I’m looking forward to attending the AIC Annual Meeting next week in Philly—not only to hear some interesting talks, but to catch up with a lot of folks I only see at the meeting.
However, one of the things I’m not looking forward to is figuring out my schedule. The national conservation association is broken up into 10 “specialty groups,” each of which could have a talk in which I’m interested. Fortunately, a fellow objects conservator, Carolyn Riccardelli of the Met, made this handy chart to help figure out the schedule. Thanks, Carolyn!
Also note the hashtag for the meeting is #AIC2011. I’m still on the fence about the usefulness of people tweeting from conferences; out of anything it can be useful to coordinate meet ups or let others know when there’s a good talk. It takes considerable skill to break down someone’s 20 minute talk to a pithy 140 character statement. I’m sure many will give it a go.
IMA Receives a $1.5 Million Gift to Endow Senior Conservation Scientist Position
INDIANAPOLIS, IN.- A $1.5 million gift from the estate of Otto N. “Nick” Frenzel III has fulfilled a challenge grant to endow the Indianapolis Museum of Art senior conservation scientist position for the Museum’s Conservation Science Laboratory. The position, held by Dr. Gregory Dale Smith, was established through a $1.75 million Andrew W. Mellon Foundation grant in 2008 which required a match of $1.5 million within three years. The $1.5 million match is part of a $1.8 million gift from Mr. Frenzel’s estate.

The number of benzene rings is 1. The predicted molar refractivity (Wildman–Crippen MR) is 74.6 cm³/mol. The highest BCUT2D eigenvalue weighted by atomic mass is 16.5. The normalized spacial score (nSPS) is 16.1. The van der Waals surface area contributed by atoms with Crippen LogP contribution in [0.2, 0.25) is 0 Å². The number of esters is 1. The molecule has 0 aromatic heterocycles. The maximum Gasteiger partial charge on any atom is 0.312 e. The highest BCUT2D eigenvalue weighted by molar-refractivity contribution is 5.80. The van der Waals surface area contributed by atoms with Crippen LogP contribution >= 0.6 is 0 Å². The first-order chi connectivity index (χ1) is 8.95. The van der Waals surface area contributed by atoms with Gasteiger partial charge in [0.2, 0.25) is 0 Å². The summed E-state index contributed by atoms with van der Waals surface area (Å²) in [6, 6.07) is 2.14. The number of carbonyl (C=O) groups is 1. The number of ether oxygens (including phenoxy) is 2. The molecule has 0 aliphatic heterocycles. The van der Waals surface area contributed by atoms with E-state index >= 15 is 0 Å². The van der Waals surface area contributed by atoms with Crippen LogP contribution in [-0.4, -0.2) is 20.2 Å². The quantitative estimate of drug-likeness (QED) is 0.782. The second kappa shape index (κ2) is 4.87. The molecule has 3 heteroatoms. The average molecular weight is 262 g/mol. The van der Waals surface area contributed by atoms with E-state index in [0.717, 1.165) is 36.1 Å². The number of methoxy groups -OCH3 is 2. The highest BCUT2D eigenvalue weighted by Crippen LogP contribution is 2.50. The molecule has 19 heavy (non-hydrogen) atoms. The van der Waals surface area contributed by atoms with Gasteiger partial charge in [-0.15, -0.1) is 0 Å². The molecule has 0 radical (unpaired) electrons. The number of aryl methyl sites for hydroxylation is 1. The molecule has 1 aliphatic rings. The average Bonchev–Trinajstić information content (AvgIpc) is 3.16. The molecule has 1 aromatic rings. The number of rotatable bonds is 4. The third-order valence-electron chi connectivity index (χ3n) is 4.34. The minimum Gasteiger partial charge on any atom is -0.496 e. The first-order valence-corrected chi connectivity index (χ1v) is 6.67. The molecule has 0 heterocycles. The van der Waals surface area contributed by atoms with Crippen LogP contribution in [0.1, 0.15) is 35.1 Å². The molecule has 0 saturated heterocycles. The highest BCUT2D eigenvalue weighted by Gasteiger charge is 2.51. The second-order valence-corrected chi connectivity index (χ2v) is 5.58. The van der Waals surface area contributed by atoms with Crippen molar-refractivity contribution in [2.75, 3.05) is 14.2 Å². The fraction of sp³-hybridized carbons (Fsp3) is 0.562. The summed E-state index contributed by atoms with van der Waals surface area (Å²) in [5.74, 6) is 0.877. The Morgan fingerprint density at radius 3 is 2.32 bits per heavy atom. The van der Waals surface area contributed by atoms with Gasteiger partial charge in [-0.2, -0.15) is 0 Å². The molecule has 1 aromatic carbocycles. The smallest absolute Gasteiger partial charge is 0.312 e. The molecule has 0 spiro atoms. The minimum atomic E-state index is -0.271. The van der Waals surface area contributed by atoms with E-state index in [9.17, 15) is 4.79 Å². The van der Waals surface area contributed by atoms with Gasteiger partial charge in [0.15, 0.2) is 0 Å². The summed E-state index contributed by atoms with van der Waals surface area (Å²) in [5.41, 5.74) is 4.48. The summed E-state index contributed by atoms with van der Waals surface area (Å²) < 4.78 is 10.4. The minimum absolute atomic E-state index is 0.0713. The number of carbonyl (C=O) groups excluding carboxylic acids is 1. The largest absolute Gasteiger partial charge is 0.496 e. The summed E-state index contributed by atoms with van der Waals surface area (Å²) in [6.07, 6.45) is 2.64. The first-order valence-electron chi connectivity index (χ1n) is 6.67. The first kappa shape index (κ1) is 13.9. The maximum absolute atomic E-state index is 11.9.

“Thanks to the generous support from Otto Frenzel III, the IMA Conservation Science Laboratory is well positioned for success in its inaugural operating year and many to come,” said Maxwell L. Anderson, The Melvin & Bren Simon Director and CEO of the IMA.
Frenzel (1930-2010) was a longtime Indianapolis philanthropist and former IMA trustee. His son, Otto Frenzel IV, is a current IMA trustee.
Now the Otto N. Frenzel III Senior Conservation Scientist, Smith joined the IMA in December 2009. He has since led the IMA team in outfitting the laboratory with scientific equipment funded through a previously announced grant of $2.6 million provided by Lilly Endowment, Inc. In addition to Smith, the lab is staffed with two other Ph.D. scientists with specialties in biochemistry and nanomaterials. Under Smith’s leadership, the IMA opened the state-of-the-art conservation laboratory in March 2011.
Plans to build the Conservation Science Laboratory were announced in October 2008 to complement the IMA’s existing expertise in the care and treatment of works in its collection. The Conservation Science Laboratory augments the IMA’s potential as a resource for training and professional development by helping the IMA foster partnerships with universities and corporations involved in central Indiana’s growing role as a hub of the life sciences industry, as well as establishing scientific research and art conservation collaborations with major museums worldwide.
The IMA’s expanded conservation resources support research and publication by museum conservators, scientists and curators to continue to build the IMA’s reputation as an industry leader in the fields of conservation, collections care and art history. The IMA’s lab joins an esteemed group of science labs at other leading arts institutions in the United States: the National Gallery of Art, the Metropolitan Museum of Art, the Harvard Art Museum, the Art Institute of Chicago and the Getty Conservation Institute.
Gregory Dale Smith, Ph.D. Smith previously served as the Andrew W. Mellon Assistant Professor of Conservation Science at Buffalo State College, one of only three graduate programs for comprehensive art conservation training in the United States. He holds a Ph.D. in physical/analytical chemistry from Duke University and has completed postdoctoral research at the National Gallery of Art in Washington, D.C., the National Synchrotron Light Source at Brookhaven National Laboratory in New York, and at University College London.